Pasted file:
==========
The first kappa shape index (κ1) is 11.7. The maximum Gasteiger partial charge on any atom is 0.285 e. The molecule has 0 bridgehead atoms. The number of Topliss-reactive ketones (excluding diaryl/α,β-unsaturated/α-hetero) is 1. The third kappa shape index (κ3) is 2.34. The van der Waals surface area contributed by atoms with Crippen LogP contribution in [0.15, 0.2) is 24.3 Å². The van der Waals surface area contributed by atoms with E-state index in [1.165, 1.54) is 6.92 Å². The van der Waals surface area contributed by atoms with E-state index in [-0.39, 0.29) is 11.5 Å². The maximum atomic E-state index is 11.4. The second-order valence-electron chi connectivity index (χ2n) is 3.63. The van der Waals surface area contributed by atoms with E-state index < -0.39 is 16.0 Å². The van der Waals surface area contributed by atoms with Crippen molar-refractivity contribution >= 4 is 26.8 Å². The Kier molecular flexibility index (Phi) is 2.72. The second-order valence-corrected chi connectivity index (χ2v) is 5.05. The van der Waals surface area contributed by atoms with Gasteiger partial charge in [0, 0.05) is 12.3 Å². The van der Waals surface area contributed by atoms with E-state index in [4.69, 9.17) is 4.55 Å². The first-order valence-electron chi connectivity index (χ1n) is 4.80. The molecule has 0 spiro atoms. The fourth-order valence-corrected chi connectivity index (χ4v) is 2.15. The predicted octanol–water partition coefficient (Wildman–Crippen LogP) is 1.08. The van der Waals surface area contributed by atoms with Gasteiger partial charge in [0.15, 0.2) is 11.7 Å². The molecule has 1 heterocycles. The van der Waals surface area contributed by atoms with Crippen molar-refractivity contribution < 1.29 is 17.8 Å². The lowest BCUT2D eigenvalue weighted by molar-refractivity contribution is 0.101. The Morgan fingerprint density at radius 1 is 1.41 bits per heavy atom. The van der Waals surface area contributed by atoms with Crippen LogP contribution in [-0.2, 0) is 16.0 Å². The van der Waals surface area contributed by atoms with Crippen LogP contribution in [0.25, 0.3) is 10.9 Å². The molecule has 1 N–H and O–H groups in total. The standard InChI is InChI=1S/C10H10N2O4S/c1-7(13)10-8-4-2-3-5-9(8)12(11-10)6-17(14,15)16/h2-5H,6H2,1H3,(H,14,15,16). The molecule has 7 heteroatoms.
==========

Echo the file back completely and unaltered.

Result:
The first kappa shape index (κ1) is 11.7. The maximum Gasteiger partial charge on any atom is 0.285 e. The molecule has 0 bridgehead atoms. The number of Topliss-reactive ketones (excluding diaryl/α,β-unsaturated/α-hetero) is 1. The third kappa shape index (κ3) is 2.34. The van der Waals surface area contributed by atoms with Crippen LogP contribution in [0.15, 0.2) is 24.3 Å². The van der Waals surface area contributed by atoms with E-state index in [1.165, 1.54) is 6.92 Å². The van der Waals surface area contributed by atoms with E-state index in [-0.39, 0.29) is 11.5 Å². The maximum atomic E-state index is 11.4. The second-order valence-electron chi connectivity index (χ2n) is 3.63. The van der Waals surface area contributed by atoms with E-state index < -0.39 is 16.0 Å². The van der Waals surface area contributed by atoms with Crippen molar-refractivity contribution >= 4 is 26.8 Å². The Kier molecular flexibility index (Phi) is 2.72. The second-order valence-corrected chi connectivity index (χ2v) is 5.05. The van der Waals surface area contributed by atoms with Gasteiger partial charge in [0, 0.05) is 12.3 Å². The van der Waals surface area contributed by atoms with E-state index in [4.69, 9.17) is 4.55 Å². The first-order valence-electron chi connectivity index (χ1n) is 4.80. The molecule has 0 spiro atoms. The fourth-order valence-corrected chi connectivity index (χ4v) is 2.15. The predicted octanol–water partition coefficient (Wildman–Crippen LogP) is 1.08. The van der Waals surface area contributed by atoms with Gasteiger partial charge in [0.15, 0.2) is 11.7 Å². The molecule has 1 heterocycles. The van der Waals surface area contributed by atoms with Crippen molar-refractivity contribution < 1.29 is 17.8 Å². The lowest BCUT2D eigenvalue weighted by molar-refractivity contribution is 0.101. The Morgan fingerprint density at radius 1 is 1.41 bits per heavy atom. The van der Waals surface area contributed by atoms with Crippen LogP contribution in [-0.2, 0) is 16.0 Å². The van der Waals surface area contributed by atoms with Crippen LogP contribution in [0.25, 0.3) is 10.9 Å². The molecule has 1 N–H and O–H groups in total. The standard InChI is InChI=1S/C10H10N2O4S/c1-7(13)10-8-4-2-3-5-9(8)12(11-10)6-17(14,15)16/h2-5H,6H2,1H3,(H,14,15,16). The molecule has 7 heteroatoms.